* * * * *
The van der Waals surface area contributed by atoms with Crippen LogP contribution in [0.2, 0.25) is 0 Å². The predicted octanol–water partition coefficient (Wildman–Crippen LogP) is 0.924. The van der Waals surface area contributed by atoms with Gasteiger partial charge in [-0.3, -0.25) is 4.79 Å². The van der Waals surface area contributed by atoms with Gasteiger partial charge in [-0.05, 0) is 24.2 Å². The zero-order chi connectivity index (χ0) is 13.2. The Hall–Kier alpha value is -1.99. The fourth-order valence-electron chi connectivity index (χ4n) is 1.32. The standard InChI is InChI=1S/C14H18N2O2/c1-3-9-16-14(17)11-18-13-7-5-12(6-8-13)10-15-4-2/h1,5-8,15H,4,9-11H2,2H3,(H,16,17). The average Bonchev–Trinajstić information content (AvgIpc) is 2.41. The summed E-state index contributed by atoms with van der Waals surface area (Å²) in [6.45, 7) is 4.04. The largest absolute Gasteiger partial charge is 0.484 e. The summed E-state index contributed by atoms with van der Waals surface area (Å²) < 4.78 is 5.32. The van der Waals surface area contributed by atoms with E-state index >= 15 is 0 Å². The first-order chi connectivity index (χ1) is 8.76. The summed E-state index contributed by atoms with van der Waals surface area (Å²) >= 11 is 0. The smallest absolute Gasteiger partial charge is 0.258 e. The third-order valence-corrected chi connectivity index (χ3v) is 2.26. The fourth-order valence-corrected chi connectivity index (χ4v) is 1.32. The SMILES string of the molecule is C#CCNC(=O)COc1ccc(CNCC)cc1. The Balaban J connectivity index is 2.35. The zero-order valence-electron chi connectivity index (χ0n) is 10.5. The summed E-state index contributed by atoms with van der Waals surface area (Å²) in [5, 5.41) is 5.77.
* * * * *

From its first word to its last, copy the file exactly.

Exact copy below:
The van der Waals surface area contributed by atoms with Crippen LogP contribution in [0.2, 0.25) is 0 Å². The predicted octanol–water partition coefficient (Wildman–Crippen LogP) is 0.924. The van der Waals surface area contributed by atoms with Gasteiger partial charge in [-0.3, -0.25) is 4.79 Å². The van der Waals surface area contributed by atoms with Gasteiger partial charge in [-0.05, 0) is 24.2 Å². The zero-order chi connectivity index (χ0) is 13.2. The Hall–Kier alpha value is -1.99. The fourth-order valence-electron chi connectivity index (χ4n) is 1.32. The standard InChI is InChI=1S/C14H18N2O2/c1-3-9-16-14(17)11-18-13-7-5-12(6-8-13)10-15-4-2/h1,5-8,15H,4,9-11H2,2H3,(H,16,17). The average Bonchev–Trinajstić information content (AvgIpc) is 2.41. The summed E-state index contributed by atoms with van der Waals surface area (Å²) in [6.45, 7) is 4.04. The largest absolute Gasteiger partial charge is 0.484 e. The summed E-state index contributed by atoms with van der Waals surface area (Å²) < 4.78 is 5.32. The van der Waals surface area contributed by atoms with E-state index >= 15 is 0 Å². The first-order chi connectivity index (χ1) is 8.76. The summed E-state index contributed by atoms with van der Waals surface area (Å²) >= 11 is 0. The smallest absolute Gasteiger partial charge is 0.258 e. The third-order valence-corrected chi connectivity index (χ3v) is 2.26. The fourth-order valence-corrected chi connectivity index (χ4v) is 1.32. The SMILES string of the molecule is C#CCNC(=O)COc1ccc(CNCC)cc1. The Balaban J connectivity index is 2.35. The zero-order valence-electron chi connectivity index (χ0n) is 10.5. The summed E-state index contributed by atoms with van der Waals surface area (Å²) in [5, 5.41) is 5.77.